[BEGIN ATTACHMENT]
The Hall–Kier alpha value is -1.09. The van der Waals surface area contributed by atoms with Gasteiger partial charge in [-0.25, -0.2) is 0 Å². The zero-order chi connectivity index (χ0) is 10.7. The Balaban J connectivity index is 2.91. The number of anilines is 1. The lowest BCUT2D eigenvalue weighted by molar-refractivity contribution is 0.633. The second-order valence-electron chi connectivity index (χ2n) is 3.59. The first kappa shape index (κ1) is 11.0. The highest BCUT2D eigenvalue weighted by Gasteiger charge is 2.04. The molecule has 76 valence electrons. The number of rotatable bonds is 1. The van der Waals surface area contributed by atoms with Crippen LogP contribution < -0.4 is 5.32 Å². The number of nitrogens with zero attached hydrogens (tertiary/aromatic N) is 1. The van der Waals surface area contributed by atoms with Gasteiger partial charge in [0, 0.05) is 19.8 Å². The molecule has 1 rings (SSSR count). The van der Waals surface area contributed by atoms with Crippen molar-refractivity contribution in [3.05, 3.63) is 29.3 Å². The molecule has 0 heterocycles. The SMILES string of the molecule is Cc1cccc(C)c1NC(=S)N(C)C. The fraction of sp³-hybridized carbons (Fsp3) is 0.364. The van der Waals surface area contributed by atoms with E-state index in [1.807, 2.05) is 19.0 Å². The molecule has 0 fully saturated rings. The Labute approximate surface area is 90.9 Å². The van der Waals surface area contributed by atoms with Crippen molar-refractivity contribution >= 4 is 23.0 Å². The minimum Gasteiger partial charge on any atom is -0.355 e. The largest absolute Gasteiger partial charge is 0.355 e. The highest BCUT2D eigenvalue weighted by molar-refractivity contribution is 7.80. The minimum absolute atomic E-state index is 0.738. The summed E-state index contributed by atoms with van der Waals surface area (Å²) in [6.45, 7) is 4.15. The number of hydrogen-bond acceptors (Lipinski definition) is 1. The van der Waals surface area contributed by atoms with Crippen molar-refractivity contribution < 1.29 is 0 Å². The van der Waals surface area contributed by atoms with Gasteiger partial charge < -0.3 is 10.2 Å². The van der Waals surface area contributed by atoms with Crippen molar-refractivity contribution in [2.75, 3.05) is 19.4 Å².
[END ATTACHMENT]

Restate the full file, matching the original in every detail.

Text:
The Hall–Kier alpha value is -1.09. The van der Waals surface area contributed by atoms with Gasteiger partial charge in [-0.25, -0.2) is 0 Å². The zero-order chi connectivity index (χ0) is 10.7. The Balaban J connectivity index is 2.91. The number of anilines is 1. The lowest BCUT2D eigenvalue weighted by molar-refractivity contribution is 0.633. The second-order valence-electron chi connectivity index (χ2n) is 3.59. The first kappa shape index (κ1) is 11.0. The highest BCUT2D eigenvalue weighted by Gasteiger charge is 2.04. The molecule has 76 valence electrons. The number of rotatable bonds is 1. The van der Waals surface area contributed by atoms with Crippen LogP contribution < -0.4 is 5.32 Å². The number of nitrogens with zero attached hydrogens (tertiary/aromatic N) is 1. The van der Waals surface area contributed by atoms with Gasteiger partial charge in [0, 0.05) is 19.8 Å². The molecule has 1 rings (SSSR count). The van der Waals surface area contributed by atoms with Crippen molar-refractivity contribution in [3.05, 3.63) is 29.3 Å². The molecule has 0 heterocycles. The SMILES string of the molecule is Cc1cccc(C)c1NC(=S)N(C)C. The fraction of sp³-hybridized carbons (Fsp3) is 0.364. The van der Waals surface area contributed by atoms with E-state index in [1.807, 2.05) is 19.0 Å². The molecule has 0 fully saturated rings. The Labute approximate surface area is 90.9 Å². The van der Waals surface area contributed by atoms with Crippen molar-refractivity contribution >= 4 is 23.0 Å². The minimum Gasteiger partial charge on any atom is -0.355 e. The largest absolute Gasteiger partial charge is 0.355 e. The highest BCUT2D eigenvalue weighted by molar-refractivity contribution is 7.80. The minimum absolute atomic E-state index is 0.738. The summed E-state index contributed by atoms with van der Waals surface area (Å²) in [6.45, 7) is 4.15. The number of hydrogen-bond acceptors (Lipinski definition) is 1. The van der Waals surface area contributed by atoms with Crippen molar-refractivity contribution < 1.29 is 0 Å². The van der Waals surface area contributed by atoms with Gasteiger partial charge < -0.3 is 10.2 Å². The van der Waals surface area contributed by atoms with Crippen molar-refractivity contribution in [2.75, 3.05) is 19.4 Å².